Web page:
At my last appointment Dr. G raised the idea of surgery at some point in the future. What surgery would this be? Amongst the initiated, it's known as "tumor debulking", to remove manageable spots of active disease. It's generally undertaken only when the benefits outweigh the risks. And what risks might there be?
First, the risk of surgery itself: My last surgery in January 2004, a partial liver resection to remove the first liver metastasis, resulted in life-threatening abscesses and an 8-month recovery. My dear H was elevated to sainthood through tending me during that recovery, the first 4 months of which involved daily dressing changes on an infected incision. For "daily" you can read, for the first 3 months, thrice- or twice-daily dressing changes. And for dressing changes, you must understand that the process involved not just popping on a bandage, but cleaning an open wound and applying medications, all the while trying to maintain a sterile field around the wound. Caring for the abscesses necessitated my wearing a bag at my waist attached to an internal drain for 4 months. Between the infection and the abscesses I was hospitalized 4 times and could easily have died twice. When additional liver lesions showed up in October 2004, every surgeon and doctor in my coterie lined up to rule out surgery as an option. No matter my general health, even now, would I be prepared to face that kind of risk again? Maybe if my lesions weren't in my lungs and liver I'd feel less worried about the idea.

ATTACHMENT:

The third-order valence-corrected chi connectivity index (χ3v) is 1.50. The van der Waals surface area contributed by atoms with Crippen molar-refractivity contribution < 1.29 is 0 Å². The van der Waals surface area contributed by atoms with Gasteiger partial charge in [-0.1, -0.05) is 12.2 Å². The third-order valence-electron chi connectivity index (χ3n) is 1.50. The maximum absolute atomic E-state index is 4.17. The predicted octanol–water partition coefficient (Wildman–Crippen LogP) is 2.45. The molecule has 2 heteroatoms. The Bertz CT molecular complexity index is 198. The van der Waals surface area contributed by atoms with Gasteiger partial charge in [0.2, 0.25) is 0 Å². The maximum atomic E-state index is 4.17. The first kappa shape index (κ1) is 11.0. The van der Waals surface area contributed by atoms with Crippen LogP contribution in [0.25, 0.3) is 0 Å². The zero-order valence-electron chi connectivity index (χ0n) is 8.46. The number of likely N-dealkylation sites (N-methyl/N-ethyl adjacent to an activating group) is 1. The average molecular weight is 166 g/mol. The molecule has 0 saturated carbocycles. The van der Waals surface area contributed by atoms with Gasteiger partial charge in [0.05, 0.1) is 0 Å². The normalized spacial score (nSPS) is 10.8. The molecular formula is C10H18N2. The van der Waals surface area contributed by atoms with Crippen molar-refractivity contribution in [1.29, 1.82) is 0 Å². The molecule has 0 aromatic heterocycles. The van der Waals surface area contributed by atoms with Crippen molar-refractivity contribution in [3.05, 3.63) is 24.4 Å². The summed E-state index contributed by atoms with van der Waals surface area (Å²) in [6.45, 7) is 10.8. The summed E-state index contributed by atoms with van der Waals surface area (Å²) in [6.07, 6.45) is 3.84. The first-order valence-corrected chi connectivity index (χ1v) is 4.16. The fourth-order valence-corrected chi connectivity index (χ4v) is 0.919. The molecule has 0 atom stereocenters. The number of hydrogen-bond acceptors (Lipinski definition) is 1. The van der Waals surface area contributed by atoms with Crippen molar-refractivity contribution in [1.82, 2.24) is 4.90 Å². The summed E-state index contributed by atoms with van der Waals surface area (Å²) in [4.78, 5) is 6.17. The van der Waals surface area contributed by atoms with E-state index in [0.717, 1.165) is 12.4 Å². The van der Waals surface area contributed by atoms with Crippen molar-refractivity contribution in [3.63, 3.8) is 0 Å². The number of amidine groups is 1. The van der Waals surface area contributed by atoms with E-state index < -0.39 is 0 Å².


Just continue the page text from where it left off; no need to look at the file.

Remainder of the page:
Second, the risk of "waking up the baby" (as Dr. G put it - clearly he has a young child!) That is, adding stress to one's system may provide just the opportunity needed for cancer to re-assert itself. Would that happen to me?
For now I think we're more than content to keep the current medications and routines in place. It ain't broke, and perhaps there's more to be learned from pushing Nexavar to its logical limits. As Dr. G pointed out, I'm clearly responding to and receiving benefit from the drug, no matter the dosage. I'd like to see how long I can stay at this level before it stops working for me.
Side note: Saturday I noted the beginnings of the return of hand/foot. So I'm off Nexavar until at least Thursday. It took six months this time.
Labels: appointment results, hand/foot syndrome